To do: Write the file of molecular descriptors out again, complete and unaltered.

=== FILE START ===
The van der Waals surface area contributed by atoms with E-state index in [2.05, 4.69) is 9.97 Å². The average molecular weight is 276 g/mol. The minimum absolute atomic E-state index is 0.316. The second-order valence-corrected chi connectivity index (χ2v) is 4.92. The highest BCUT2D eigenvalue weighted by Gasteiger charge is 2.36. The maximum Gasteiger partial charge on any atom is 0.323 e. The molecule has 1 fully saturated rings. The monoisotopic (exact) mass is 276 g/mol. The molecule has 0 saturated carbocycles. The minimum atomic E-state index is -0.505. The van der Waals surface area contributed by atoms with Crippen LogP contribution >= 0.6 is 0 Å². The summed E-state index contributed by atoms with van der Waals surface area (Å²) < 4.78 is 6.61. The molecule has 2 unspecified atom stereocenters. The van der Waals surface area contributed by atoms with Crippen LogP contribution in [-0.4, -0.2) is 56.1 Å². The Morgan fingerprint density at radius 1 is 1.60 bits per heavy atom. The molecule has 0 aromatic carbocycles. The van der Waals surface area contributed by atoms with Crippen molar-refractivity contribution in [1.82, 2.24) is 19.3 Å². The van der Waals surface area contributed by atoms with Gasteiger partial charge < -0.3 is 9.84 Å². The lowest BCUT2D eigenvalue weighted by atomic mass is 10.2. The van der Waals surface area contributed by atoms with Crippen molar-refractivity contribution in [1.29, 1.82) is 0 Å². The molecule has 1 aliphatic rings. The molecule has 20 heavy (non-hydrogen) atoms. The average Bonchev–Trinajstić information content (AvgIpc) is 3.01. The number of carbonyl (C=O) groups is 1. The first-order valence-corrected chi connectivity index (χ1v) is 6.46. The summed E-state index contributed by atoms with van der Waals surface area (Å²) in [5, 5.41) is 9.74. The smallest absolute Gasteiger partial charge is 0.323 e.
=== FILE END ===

The van der Waals surface area contributed by atoms with E-state index in [2.05, 4.69) is 9.97 Å². The average molecular weight is 276 g/mol. The minimum absolute atomic E-state index is 0.316. The second-order valence-corrected chi connectivity index (χ2v) is 4.92. The highest BCUT2D eigenvalue weighted by Gasteiger charge is 2.36. The maximum Gasteiger partial charge on any atom is 0.323 e. The molecule has 1 fully saturated rings. The monoisotopic (exact) mass is 276 g/mol. The molecule has 0 saturated carbocycles. The minimum atomic E-state index is -0.505. The van der Waals surface area contributed by atoms with Crippen LogP contribution >= 0.6 is 0 Å². The summed E-state index contributed by atoms with van der Waals surface area (Å²) < 4.78 is 6.61. The molecule has 2 unspecified atom stereocenters. The van der Waals surface area contributed by atoms with Crippen LogP contribution in [-0.4, -0.2) is 56.1 Å². The Morgan fingerprint density at radius 1 is 1.60 bits per heavy atom. The molecule has 0 aromatic carbocycles. The van der Waals surface area contributed by atoms with Crippen molar-refractivity contribution in [1.82, 2.24) is 19.3 Å². The van der Waals surface area contributed by atoms with Gasteiger partial charge < -0.3 is 9.84 Å². The lowest BCUT2D eigenvalue weighted by atomic mass is 10.2. The van der Waals surface area contributed by atoms with Crippen molar-refractivity contribution in [1.29, 1.82) is 0 Å². The molecule has 1 aliphatic rings. The molecule has 20 heavy (non-hydrogen) atoms. The average Bonchev–Trinajstić information content (AvgIpc) is 3.01. The number of carbonyl (C=O) groups is 1. The first-order valence-corrected chi connectivity index (χ1v) is 6.46. The summed E-state index contributed by atoms with van der Waals surface area (Å²) in [5, 5.41) is 9.74. The smallest absolute Gasteiger partial charge is 0.323 e.